Saturday, March 18, 2000
Anterior cruciate ligament (ACL) tears sustained while skiing generate greater intra-articular damage than once believed, according to a retrospective study of the medical records of 91 patients who sustained complete ACL tears between January 1993 and December 1998.
The investigation encountered a 63 percent rate of concurrent meniscal tears, and osteochondral injuries in as many as one-third of all the injured skiers, said Mark Rekant, MD, resident New York University-Hospital for Joint Diseases, who presented the study in poster exhibit 284. Older skiers were noted to have a remarkably higher percentage of accompanying meniscal tears. Realization that the "isolated" ACL injury in skiers is less frequent than previously thought, a more diligent approach in which a more aggressive surgical, Dr. Rekant said.
None of the patients in the study were professional skiers nor had any history of a prior knee injury. The mean age of the patients was 31.6 (range, 16 - 54). The diagnosis of an ACL tear was made initially by history and physical exam and subsequently supported by MRI findings. Arthroscopic-assisted ACL reconstruction was performed when the patient was functionally optimized. At the time of surgery, the associated intra-articular abnormalities were documented (meniscal, osteochondral, or ligamentous) in addition to reconfirming associated extra-articular findings (MCL, LCL tears).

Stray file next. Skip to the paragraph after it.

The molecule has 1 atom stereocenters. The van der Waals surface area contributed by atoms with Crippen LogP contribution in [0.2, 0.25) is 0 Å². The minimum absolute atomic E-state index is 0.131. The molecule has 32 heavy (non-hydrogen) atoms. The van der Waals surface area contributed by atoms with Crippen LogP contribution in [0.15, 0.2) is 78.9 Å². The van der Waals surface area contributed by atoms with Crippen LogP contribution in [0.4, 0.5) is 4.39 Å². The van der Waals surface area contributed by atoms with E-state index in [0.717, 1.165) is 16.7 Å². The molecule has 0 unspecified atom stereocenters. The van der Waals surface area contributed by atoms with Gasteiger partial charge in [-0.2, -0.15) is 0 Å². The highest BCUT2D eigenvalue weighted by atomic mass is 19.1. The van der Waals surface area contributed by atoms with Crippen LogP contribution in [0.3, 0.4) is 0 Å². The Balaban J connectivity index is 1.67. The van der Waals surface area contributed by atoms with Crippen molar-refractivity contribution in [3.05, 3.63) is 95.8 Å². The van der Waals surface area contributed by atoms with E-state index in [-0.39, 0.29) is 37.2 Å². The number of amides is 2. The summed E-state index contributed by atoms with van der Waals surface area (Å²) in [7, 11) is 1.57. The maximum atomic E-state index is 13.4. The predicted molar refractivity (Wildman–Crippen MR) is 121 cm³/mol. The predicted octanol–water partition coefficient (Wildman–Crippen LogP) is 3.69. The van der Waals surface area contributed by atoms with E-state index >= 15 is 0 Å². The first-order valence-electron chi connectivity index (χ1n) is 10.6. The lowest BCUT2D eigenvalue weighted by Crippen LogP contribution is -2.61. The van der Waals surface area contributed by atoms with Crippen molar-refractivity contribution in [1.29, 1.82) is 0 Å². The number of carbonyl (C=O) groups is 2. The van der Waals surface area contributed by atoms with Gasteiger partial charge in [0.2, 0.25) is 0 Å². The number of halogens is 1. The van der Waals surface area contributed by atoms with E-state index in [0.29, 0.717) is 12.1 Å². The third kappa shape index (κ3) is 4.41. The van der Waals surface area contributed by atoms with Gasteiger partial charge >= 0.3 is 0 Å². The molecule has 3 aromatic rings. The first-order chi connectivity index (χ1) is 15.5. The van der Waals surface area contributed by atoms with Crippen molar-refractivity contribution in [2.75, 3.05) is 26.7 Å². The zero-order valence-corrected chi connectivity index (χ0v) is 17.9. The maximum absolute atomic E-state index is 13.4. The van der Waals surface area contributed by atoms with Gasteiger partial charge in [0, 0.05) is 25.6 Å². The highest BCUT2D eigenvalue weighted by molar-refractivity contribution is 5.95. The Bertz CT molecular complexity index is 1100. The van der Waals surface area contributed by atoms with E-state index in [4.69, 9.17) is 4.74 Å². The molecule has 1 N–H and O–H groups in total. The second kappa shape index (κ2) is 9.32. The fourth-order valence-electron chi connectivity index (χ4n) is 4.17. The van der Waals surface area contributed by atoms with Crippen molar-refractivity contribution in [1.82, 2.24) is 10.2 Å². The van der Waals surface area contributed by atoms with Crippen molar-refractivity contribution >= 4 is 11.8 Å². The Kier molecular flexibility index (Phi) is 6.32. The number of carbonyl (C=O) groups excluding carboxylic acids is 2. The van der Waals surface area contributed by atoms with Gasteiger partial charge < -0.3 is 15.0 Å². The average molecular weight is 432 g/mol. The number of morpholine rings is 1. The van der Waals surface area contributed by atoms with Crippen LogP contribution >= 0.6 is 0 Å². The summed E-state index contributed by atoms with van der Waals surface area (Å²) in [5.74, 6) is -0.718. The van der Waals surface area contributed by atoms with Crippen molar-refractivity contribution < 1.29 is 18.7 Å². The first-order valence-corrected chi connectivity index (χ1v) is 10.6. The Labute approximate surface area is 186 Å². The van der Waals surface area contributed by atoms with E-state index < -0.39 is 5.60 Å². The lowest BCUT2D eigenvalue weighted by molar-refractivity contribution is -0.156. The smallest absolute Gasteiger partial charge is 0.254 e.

An associated meniscal tear was detected in 57 of the 91 patients (63 percent) evaluated. In total, there were 71 meniscal tears (31 lateral meniscal, 40 medial meniscal) in 57 skiers. Fourteen of the 71 (20 percent) tears were amenable to surgical repair. Of patients over 40 years of age, 94 percent (17 of 18) were documented to have coexisting meniscal tears of which four were repaired. Overall, of the 57 skiers with a meniscal tear, 26 (45 percent) had an isolated medial meniscal tear; 17 (30 percent) had an isolated lateral meniscal tear; and 14 (25 percent) had both lateral and medial meniscal tears. Additional intra-articular knee injuries noted at the time of surgery included osteochondral changes of at least grade II in nature in 31 (34 percent) of the patients. Extra-articularly, 14 (15 percent) sustained MCL tears; and one of the 91 patients sustained a concomitant PCL tear.
Others participating in the study were Orin Sherman, MD, chief, orthopaedic sports medicine, department of orthopaedics, New York University-Hospital for Joint Diseases, N.Y.; Steven Stecker, MD; and John Bonamo, MD.
|2000 Academy News March 18 Index B|
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